The Northwest is blessed with comparatively large amounts of energy storage in the form of water in reservoirs behind dams in the Columbia River drainage basin. That storage is leveraged to good purpose today to balance the variability of wind and solar on the system, but also to supply power during periods of extended droughts that may last up to nearly four years. It is the energy storage necessary to provide reliable service from the variable renewable resource that is the Columbia River Power System.

Going further, to store all of the energy needed to bridge extended wind and solar “droughts” when we move to 100% renewable energy systems will be beyond the capability of the hydro system, especially during drought years.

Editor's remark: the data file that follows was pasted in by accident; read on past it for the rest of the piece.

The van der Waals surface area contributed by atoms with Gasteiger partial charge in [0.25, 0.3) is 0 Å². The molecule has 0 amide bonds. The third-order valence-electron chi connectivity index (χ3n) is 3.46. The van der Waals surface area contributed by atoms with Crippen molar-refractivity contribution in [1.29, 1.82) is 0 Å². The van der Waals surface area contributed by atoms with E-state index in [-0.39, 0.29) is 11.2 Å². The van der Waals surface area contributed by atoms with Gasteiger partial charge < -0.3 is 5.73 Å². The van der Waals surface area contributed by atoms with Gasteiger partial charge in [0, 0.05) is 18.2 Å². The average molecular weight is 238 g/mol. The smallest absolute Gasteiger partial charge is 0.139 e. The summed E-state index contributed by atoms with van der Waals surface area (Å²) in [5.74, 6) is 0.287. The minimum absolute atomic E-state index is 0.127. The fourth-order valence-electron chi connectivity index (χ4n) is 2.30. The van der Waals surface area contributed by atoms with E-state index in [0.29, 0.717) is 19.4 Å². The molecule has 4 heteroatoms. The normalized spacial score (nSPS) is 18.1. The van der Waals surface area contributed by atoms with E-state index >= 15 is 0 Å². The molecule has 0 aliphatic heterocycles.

Moreover, the region already experiences times when the production of energy from hydro, wind, and solar exceeds the region’s demand for power and the system’s ability to store it. At those times, the energy is merely turned away—power that has no incremental cost of production is already being wasted for lack of storage and demand. These super-surpluses of low-cost, low-carbon electricity will only increase as we build out the fleet of wind and solar plants on the way to establishing a zero-carbon grid. Creating new markets for electricity can reduce the amount of energy we throw away, and use it to create fuels to displace use of fossil fuels in other parts of the energy economy.